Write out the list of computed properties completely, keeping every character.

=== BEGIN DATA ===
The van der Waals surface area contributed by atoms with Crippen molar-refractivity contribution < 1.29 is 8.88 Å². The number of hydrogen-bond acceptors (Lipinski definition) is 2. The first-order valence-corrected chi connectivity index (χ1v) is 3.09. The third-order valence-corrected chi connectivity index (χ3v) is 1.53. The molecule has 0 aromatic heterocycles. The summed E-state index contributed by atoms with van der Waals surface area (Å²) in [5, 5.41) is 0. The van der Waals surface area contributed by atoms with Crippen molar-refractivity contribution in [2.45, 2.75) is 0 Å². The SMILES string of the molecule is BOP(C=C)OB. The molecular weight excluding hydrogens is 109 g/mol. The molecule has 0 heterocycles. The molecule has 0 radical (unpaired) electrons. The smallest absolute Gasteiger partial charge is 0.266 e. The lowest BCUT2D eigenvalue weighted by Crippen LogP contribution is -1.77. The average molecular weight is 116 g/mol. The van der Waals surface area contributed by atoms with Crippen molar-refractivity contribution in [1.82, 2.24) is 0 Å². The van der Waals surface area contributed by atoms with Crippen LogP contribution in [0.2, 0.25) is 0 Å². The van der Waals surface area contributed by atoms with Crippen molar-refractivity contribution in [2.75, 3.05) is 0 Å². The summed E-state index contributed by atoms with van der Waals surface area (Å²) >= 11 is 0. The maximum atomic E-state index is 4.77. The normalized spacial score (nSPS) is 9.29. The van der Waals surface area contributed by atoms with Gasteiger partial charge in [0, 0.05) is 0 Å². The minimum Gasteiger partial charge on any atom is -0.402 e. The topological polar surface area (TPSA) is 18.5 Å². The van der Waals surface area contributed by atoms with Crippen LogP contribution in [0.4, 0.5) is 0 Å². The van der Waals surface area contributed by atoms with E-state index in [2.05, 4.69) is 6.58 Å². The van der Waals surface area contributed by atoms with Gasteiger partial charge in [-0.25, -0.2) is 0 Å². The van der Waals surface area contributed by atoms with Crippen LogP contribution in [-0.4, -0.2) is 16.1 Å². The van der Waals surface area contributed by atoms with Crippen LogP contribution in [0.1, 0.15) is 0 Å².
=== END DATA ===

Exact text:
The van der Waals surface area contributed by atoms with Crippen molar-refractivity contribution < 1.29 is 8.88 Å². The number of hydrogen-bond acceptors (Lipinski definition) is 2. The first-order valence-corrected chi connectivity index (χ1v) is 3.09. The third-order valence-corrected chi connectivity index (χ3v) is 1.53. The molecule has 0 aromatic heterocycles. The summed E-state index contributed by atoms with van der Waals surface area (Å²) in [5, 5.41) is 0. The van der Waals surface area contributed by atoms with Crippen molar-refractivity contribution in [2.45, 2.75) is 0 Å². The SMILES string of the molecule is BOP(C=C)OB. The molecular weight excluding hydrogens is 109 g/mol. The molecule has 0 heterocycles. The molecule has 0 radical (unpaired) electrons. The smallest absolute Gasteiger partial charge is 0.266 e. The lowest BCUT2D eigenvalue weighted by Crippen LogP contribution is -1.77. The average molecular weight is 116 g/mol. The van der Waals surface area contributed by atoms with Crippen molar-refractivity contribution in [1.82, 2.24) is 0 Å². The van der Waals surface area contributed by atoms with Crippen LogP contribution in [0.2, 0.25) is 0 Å². The van der Waals surface area contributed by atoms with Crippen molar-refractivity contribution in [2.75, 3.05) is 0 Å². The summed E-state index contributed by atoms with van der Waals surface area (Å²) >= 11 is 0. The maximum atomic E-state index is 4.77. The normalized spacial score (nSPS) is 9.29. The van der Waals surface area contributed by atoms with Gasteiger partial charge in [0, 0.05) is 0 Å². The minimum Gasteiger partial charge on any atom is -0.402 e. The topological polar surface area (TPSA) is 18.5 Å². The van der Waals surface area contributed by atoms with Crippen LogP contribution in [0.4, 0.5) is 0 Å². The van der Waals surface area contributed by atoms with E-state index in [2.05, 4.69) is 6.58 Å². The van der Waals surface area contributed by atoms with Gasteiger partial charge in [-0.25, -0.2) is 0 Å². The van der Waals surface area contributed by atoms with Crippen LogP contribution in [-0.4, -0.2) is 16.1 Å². The van der Waals surface area contributed by atoms with Crippen LogP contribution in [0.1, 0.15) is 0 Å².